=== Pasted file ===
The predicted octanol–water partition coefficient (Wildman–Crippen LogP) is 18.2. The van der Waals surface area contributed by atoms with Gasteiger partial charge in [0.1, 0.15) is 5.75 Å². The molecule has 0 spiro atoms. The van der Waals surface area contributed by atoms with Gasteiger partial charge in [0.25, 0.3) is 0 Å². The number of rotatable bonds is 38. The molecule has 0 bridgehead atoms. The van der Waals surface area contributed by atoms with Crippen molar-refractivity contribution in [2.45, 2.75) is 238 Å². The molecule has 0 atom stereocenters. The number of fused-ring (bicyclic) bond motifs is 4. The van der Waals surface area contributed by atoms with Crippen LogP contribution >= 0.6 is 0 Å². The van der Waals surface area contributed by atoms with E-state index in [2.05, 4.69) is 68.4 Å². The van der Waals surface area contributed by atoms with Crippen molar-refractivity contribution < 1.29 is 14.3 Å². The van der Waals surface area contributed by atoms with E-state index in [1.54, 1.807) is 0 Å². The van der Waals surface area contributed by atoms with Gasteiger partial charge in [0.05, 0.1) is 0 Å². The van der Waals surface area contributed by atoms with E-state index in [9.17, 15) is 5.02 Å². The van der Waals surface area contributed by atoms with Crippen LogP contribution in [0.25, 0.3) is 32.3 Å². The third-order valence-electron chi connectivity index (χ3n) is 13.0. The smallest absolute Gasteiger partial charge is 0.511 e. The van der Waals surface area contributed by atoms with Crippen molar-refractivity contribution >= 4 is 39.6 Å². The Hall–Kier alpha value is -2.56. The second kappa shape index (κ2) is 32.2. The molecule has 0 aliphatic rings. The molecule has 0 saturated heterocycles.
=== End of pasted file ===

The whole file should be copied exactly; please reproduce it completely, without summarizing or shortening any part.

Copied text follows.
The predicted octanol–water partition coefficient (Wildman–Crippen LogP) is 18.2. The van der Waals surface area contributed by atoms with Gasteiger partial charge in [0.1, 0.15) is 5.75 Å². The molecule has 0 spiro atoms. The van der Waals surface area contributed by atoms with Gasteiger partial charge in [0.25, 0.3) is 0 Å². The number of rotatable bonds is 38. The molecule has 0 bridgehead atoms. The van der Waals surface area contributed by atoms with Crippen molar-refractivity contribution in [2.45, 2.75) is 238 Å². The molecule has 0 atom stereocenters. The number of fused-ring (bicyclic) bond motifs is 4. The van der Waals surface area contributed by atoms with Crippen LogP contribution >= 0.6 is 0 Å². The van der Waals surface area contributed by atoms with E-state index in [2.05, 4.69) is 68.4 Å². The van der Waals surface area contributed by atoms with Crippen molar-refractivity contribution < 1.29 is 14.3 Å². The van der Waals surface area contributed by atoms with E-state index in [1.54, 1.807) is 0 Å². The van der Waals surface area contributed by atoms with Gasteiger partial charge in [0.05, 0.1) is 0 Å². The van der Waals surface area contributed by atoms with E-state index in [9.17, 15) is 5.02 Å². The van der Waals surface area contributed by atoms with Crippen LogP contribution in [0.25, 0.3) is 32.3 Å². The third-order valence-electron chi connectivity index (χ3n) is 13.0. The smallest absolute Gasteiger partial charge is 0.511 e. The van der Waals surface area contributed by atoms with Crippen molar-refractivity contribution >= 4 is 39.6 Å². The Hall–Kier alpha value is -2.56. The second kappa shape index (κ2) is 32.2. The molecule has 0 aliphatic rings. The molecule has 0 saturated heterocycles.